Plants that use pollen to reproduce have evolved strategies for luring in the best pollinators to help spread the pollen while discouraging other nectar-loving animals that are destructive. At the same time, some animals develop their own workarounds to get to the nectar.
Take carpenter bees and the meadow phlox that is growing in two small gardens in my yard. During reproduction, the female bees, which are larger than the males, use their impressive mandibles to chew through wood create chambers in which to lay their eggs. But the mandibles serve another purpose when it comes to accessing nectar in some plants. Some plants produce long, narrow, tubular flowers with nectar at the bottom to lure in butterflies and moths, which have a long, straw-like proboscis to suck up the nectar and hummingbirds, which have long tongues for the same purpose, carpenter bees have neither.
And yet, for years, I’ve seen many carpenter bees on the meadow phlox. This plant’s tubular flowers are wide at the mouth, narrowing to a tube that is only about a sixteenth of an inch wide and up to an inch long. The flowers’ anthers, which carry the pollen, are at the opening of the flower, so any animal trying to reach the nectar must ostensibly brush against the anthers on the way down. The animal will then carry the pollen to flowers they subsequently visit, pollinating them.
I’ve seen tiny bumblebees climbing down inside the top of the flower to try to reach the nectar of the shorter phlox blooms, or maybe these bees are just after the pollen to feed their young. But carpenter bees, especially the hefty females, can’t negotiate the passage at all.
One day recently, as I was observing and photographing pollinators visiting the phlox, I noticed that female carpenter bees, as usual, were buzzing around the phlox. Most crawled over the opening of the blossoms, but instead of trying to climb down inside the flowers to get nectar, they climbed down the outside. Near the base of the flower, they grasped the stem with their mandibles. They were apparently using their large, sharp mandibles to get at the nectar inside the base of the flowers, but they weren’t cutting off the flowers’ tops.
In doing some reading, I found carpenter bees only slit the flower stem to get at the nectar, leaving the flower still able to produce nectar and pollen. Some large nectar-eaters use similar strategies, as I found out coincidentally. I was watching a nature program about Madagascar, which showed sunbirds there using their beaks to puncture flowers at their base and get the nectar.
Carpenter bees still help the phlox with pollination. Females collect pollen, forming it into pellets on which to lay their eggs, providing a ready buffet when the larvae hatch out. According to a U.S. Forest Service article, the bees use “buzz pollination” to do this. When they land on the blossoms, they use powerful muscles in their thorax to become animated “tuning forks,” creating ultrasonic vibrations. The vibrations shake loose the dry pollen grain. That helps explain all the buzzing and crawling around on the flowers’ the bees do before aiming for the nectar — the bees are “sonicating” the pollen. With the anthers being about even with the outside edge of the flower, the bees also likely collect the pollen just brushing across them.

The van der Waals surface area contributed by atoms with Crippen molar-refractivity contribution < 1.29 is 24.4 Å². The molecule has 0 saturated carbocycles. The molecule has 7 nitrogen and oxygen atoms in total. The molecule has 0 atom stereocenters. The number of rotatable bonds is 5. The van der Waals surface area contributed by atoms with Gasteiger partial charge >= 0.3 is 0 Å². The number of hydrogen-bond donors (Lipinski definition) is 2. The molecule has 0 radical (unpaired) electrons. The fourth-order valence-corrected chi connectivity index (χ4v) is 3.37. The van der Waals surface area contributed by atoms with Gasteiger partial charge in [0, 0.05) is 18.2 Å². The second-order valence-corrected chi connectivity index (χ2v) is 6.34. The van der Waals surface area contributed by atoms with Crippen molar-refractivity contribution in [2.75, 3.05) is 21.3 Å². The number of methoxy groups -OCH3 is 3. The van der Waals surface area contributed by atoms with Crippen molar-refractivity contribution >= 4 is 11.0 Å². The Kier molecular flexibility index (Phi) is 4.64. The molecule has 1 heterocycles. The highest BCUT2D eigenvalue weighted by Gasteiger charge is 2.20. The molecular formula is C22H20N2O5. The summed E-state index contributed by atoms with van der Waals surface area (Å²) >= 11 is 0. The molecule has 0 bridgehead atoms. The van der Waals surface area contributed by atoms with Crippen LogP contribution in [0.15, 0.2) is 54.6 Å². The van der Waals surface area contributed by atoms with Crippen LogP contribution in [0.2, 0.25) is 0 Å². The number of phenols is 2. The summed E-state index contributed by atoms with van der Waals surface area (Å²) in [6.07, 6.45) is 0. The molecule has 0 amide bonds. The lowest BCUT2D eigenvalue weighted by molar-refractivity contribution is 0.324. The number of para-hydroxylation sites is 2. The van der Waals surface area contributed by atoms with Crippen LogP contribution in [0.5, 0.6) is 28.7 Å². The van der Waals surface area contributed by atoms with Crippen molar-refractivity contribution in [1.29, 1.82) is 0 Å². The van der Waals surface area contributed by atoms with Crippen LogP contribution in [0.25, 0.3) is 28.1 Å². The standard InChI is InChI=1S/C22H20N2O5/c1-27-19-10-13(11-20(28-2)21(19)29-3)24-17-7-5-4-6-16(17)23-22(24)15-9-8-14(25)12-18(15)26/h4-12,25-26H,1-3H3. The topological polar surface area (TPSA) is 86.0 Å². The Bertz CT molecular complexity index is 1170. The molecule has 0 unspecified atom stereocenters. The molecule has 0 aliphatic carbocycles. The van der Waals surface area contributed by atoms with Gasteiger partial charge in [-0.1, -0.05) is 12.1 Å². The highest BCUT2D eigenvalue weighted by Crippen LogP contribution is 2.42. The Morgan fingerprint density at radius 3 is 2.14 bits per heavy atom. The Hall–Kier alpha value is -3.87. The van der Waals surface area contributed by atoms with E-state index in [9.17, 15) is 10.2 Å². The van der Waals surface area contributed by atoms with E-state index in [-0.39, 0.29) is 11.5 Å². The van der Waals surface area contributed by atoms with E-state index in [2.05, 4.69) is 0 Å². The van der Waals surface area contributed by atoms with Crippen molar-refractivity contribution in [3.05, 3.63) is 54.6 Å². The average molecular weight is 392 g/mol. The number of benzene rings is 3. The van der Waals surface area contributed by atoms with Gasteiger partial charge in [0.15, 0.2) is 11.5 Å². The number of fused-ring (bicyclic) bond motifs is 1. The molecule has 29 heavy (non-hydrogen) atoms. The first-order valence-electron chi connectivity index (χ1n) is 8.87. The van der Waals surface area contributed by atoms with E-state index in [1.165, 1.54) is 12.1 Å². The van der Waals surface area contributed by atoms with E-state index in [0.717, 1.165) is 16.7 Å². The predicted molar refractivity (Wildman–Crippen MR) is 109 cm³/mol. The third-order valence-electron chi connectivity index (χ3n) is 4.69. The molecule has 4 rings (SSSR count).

Insects can go to other extremes to get a nectar. I recently found a spicebush swallowtail butterfly halfway up a hosta’s dropping, tulip-like bloom, trying to get at its nectar. I’d never seen a butterfly go so far into a flower, but butterflies, like many insects, can get into tight places, including human ears.
In thinking about the determination of the carpenter bee and the spicebush swallowtail in reaching their goals, I was reminded of a plant I had read about in Science Daily. The plant in question is a nicotiana (tobacco) species that shifts its strategy for luring in harmless potential pollinators while discouraging a harmful one. In this case, the harmless pollinators were hummingbirds, who were attracted by the blossoms’ scent, but a moth whose caterpillars fed on the plant was also attracted to the scent.
Researchers studying the plant’s strategy found that, when it is being attacked by the moth’s offspring, the plant changes the opening time of its flower buds from dusk to dawn. Instead of the nocturnal moths, these morning-opening flowers attract diurnal hummingbirds, “which are also able to transfer pollen — without threatening the plant's life.” This change in flower timing was elicited by specific molecules in the oral secretions of the larvae. The plant also dramatically reduces the emission of flower scents to keep away the herbivorous larvae.
This is just a tiny drop in a big bucket of strategies plants and animals use to get what they want from each other.
© 2019 Pam Owen
Got a bug in your ear?
Butterflies are among the many bugs that can occasionally crawl into human ears, ostensibly to seek shelter. The strange-looking earwig got its name from the myth that they get into our ears on purpose, to lay eggs in there, even drill into our brains. But these harmless insects got a bum rap and are no more likely than most bugs to crawl into an ear for shelter, although they and cockroaches do like warm, damp places. Female earwigs, unlike most insects, will protect their eggs and young from predators.
The pincers (cerci) at the end of an earwig’s body, which are larger in males, are used primarily to protect themselves from predators and capture prey. While they may be daunting to small predators, they only deliver a mild pinch when handled by humans, and generally only when the earwig feels trapped.